The Grand Canyon's Skywalk has been inaugurated with hundreds of invited guests getting stunning views over the canyon through its glass walkway.
The project has caused divisions within the Hualapai tribe
Rising 4,000ft (1,220m) from the canyon's floor and 70ft (20m) beyond its rim, the Skywalk is being described as an engineering first.
The Hualapai Indians, who own the site, are hoping to attract visitors to a high unemployment area.
But some tribal members say this is a desecration of sacred ground.
Former astronaut Edwin "Buzz" Aldrin was among the first to go onto the walkway to join Hualapai leaders for a brief ceremony.
"I felt wonderful, not exactly floating on air ... but a vision of hope for the future," he said afterwards, quoted by Reuters news agency.
The BBC's Andy Gallacher, who also went on the Skywalk, says the glass beneath his feet was so clear it was like walking on a cloud.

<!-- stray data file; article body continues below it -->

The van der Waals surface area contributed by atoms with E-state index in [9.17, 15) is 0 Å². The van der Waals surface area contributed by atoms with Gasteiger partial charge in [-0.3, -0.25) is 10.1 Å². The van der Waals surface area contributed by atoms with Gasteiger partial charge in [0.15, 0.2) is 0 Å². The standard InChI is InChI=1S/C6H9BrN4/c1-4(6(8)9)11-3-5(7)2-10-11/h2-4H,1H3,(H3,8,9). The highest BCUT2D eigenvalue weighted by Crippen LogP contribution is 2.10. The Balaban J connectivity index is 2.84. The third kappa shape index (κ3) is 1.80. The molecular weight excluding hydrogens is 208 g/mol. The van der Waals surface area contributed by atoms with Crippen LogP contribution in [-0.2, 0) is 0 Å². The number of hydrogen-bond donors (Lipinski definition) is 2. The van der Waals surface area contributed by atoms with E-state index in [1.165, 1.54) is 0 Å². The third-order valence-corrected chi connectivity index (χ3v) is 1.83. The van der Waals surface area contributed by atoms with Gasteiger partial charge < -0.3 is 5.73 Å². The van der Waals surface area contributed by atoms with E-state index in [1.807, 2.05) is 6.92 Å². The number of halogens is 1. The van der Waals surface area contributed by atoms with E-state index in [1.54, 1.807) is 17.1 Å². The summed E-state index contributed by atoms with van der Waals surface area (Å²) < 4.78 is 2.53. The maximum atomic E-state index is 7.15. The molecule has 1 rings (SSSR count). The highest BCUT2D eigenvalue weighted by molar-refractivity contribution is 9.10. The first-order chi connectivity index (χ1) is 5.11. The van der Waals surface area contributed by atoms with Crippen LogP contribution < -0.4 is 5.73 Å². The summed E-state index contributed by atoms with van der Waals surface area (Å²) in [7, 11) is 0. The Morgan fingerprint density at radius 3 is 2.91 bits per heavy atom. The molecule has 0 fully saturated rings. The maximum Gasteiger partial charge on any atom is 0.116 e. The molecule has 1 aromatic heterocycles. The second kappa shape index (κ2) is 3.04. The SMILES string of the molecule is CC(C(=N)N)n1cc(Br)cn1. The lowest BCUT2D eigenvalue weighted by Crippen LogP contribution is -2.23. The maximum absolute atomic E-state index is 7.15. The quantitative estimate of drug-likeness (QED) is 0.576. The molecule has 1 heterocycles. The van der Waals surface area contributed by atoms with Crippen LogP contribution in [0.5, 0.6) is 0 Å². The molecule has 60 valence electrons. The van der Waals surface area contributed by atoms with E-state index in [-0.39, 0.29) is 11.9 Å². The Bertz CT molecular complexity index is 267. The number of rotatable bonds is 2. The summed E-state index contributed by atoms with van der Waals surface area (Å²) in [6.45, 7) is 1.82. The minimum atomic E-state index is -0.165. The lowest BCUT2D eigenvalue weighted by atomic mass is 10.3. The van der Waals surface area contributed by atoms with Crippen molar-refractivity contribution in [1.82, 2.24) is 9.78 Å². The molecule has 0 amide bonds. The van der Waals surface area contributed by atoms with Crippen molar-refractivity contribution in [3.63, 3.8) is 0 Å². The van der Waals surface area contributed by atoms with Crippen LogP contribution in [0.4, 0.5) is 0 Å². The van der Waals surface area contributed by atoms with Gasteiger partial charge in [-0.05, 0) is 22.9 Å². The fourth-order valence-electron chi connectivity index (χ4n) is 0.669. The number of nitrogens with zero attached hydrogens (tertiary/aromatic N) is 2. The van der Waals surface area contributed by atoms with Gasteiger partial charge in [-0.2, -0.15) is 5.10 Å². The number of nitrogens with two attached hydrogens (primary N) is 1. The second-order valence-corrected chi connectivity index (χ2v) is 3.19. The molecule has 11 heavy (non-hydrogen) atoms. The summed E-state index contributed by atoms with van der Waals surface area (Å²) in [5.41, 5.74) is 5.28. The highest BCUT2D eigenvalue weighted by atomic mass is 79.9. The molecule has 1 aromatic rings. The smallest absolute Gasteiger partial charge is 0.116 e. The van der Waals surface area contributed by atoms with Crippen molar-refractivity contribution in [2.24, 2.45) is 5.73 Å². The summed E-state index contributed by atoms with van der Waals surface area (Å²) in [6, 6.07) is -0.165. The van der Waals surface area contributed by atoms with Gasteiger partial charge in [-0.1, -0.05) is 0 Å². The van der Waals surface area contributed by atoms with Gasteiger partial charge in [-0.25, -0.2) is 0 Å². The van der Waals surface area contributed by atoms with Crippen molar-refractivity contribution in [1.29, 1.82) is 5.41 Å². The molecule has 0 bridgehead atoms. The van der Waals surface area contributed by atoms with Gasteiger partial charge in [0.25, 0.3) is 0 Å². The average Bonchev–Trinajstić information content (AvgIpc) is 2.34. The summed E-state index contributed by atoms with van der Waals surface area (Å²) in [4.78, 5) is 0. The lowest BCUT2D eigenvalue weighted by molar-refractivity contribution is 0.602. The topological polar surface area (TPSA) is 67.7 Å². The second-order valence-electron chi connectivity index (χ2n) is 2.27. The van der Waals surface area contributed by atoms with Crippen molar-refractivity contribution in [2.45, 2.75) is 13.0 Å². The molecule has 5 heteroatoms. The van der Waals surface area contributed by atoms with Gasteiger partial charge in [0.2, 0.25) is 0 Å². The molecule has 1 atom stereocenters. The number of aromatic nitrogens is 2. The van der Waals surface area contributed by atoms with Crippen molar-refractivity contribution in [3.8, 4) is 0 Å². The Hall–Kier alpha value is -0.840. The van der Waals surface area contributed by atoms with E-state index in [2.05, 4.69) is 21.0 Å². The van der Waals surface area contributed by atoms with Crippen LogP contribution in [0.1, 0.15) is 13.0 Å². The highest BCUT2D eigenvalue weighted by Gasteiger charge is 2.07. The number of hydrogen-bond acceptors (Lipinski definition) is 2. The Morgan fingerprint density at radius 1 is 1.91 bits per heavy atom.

Sightseers gathered on the edge of the gorge to watch the ceremony.
"It's going to go down in the history books but I'm not sure I will walk out on it," said Joan Stewart, a bookmaker from Las Vegas.
Construction of the Skywalk began in March 2004 - and will open to the public on 28 March with 120 people allowed on the platform at any one time.
Visitors will have to pay $25 (around £13) to use the gangway, on top of the fee for entering the national park.
The bridge will be able to sustain winds in excess of 100mph (161km/h), as well as an 8.0-magnitude earthquake within 50 miles (80.5km).
Las Vegas businessman David Jin raised the money to build the Skywalk which was given to the Hualapai in exchange for a percentage of the profits.
"When we have so much poverty and so much unemployment, we have to do something," Sheri Yellowhawk, told the Associated Press news agency.
"It sounded like a good idea."
Our correspondent says that, for the majority, this is an investment that will bring much needed cash.
But some members of the Hualapai tribe have voiced concerns that the project will disturb sacred lands.
"When that Skywalk came about it hit me like I was being stabbed," said Dolores Honga, a tribal elder.